Preschool-aged children show signs of reversing an obesity trend, according to a research letter published Tuesday in the Journal of the American Medical Association.
In the letter, the U.S. Centers for Disease Control and Prevention reported results of a 2010 study that found the rate of obesity dropped nearly 2 percent from 2003 to 2010 in children ages 2 to 4 from low-income families.
Also promising was the decline in extreme obesity, which fell from 2.2 percent to 2.07 percent during the same time after increasing steadily since 1998.
Researchers, which included Dr. Liping Pan with the CDC, noted that cases of extreme obesity are not as prevalent in national data, which is why studied information on the disease is not widely available. Their data came from the Pediatric Nutrition Surveillance System that included 30 states and nearly 27 million — or 50 percent of — children who are eligible for federally funded programs.
“As far as seeing a decline in my practice, I have not noticed that personally, but I can see why the CDC sees a decline in that age,” said Dr. Ayman Arouse, a pediatrician on the medical staff at Texas Health Harris Methodist Hospital Cleburne. “The schools having healthy choices, the parents being aware and the community being aware of the issue itself ... is paying off. It’s a topic people are aware of, so you see a decline in that age.”
The study also listed an increase in breast-feeding as a reason for healthier weights.
“I agree,” Arouse said. “In places where you have had more people in the community breast feeding, you see a decline in obesity, healthy babies and proper weight gain. A lot of ladies committed to breast-feeding don’t introduce juice and solid foods as early.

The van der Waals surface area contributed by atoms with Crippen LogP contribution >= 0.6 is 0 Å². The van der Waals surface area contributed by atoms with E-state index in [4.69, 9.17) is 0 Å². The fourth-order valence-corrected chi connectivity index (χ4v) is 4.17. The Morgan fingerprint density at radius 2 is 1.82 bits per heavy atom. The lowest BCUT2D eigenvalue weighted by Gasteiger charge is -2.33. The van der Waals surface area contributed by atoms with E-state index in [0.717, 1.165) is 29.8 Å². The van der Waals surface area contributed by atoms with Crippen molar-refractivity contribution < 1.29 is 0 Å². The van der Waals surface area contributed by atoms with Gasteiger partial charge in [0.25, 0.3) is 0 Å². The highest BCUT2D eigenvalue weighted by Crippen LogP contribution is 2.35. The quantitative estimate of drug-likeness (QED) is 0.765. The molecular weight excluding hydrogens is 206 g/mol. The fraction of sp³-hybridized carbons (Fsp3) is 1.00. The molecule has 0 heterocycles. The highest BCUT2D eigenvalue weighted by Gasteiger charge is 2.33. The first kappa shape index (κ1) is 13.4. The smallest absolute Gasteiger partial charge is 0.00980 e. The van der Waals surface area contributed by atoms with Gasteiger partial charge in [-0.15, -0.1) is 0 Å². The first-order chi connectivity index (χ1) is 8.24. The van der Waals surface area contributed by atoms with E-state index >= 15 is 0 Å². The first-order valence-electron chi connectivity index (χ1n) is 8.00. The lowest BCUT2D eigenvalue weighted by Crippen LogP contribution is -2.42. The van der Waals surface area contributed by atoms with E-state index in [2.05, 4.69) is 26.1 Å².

“The American Academy of Pediatrics recommends exclusively breast-feeding babies until about 6 months.”
Reasons for declining obesity rates include healthier snack and meal options served at day cares and schools, as well as a push for healthier drinks with less sugar and fat-free milk, Arouse said.
Parents concerned about risks associated with obesity, including heart disease, diabetes and other organ failures may also have played a role in keeping their children’s weight down.
“You see those kinds of trends in recognizing these chronic diseases,” Arouse said. “I think as a society, we’ve been aware of the issues more.”
Pan and colleagues said the study was the first to show that the prevalence of both obesity and extreme obesity may be finally turning around. The results are promising, Arouse said, adding that parents and children are beginning to be more open about their eating and exercise habits as the trend turns toward healthier lifestyles.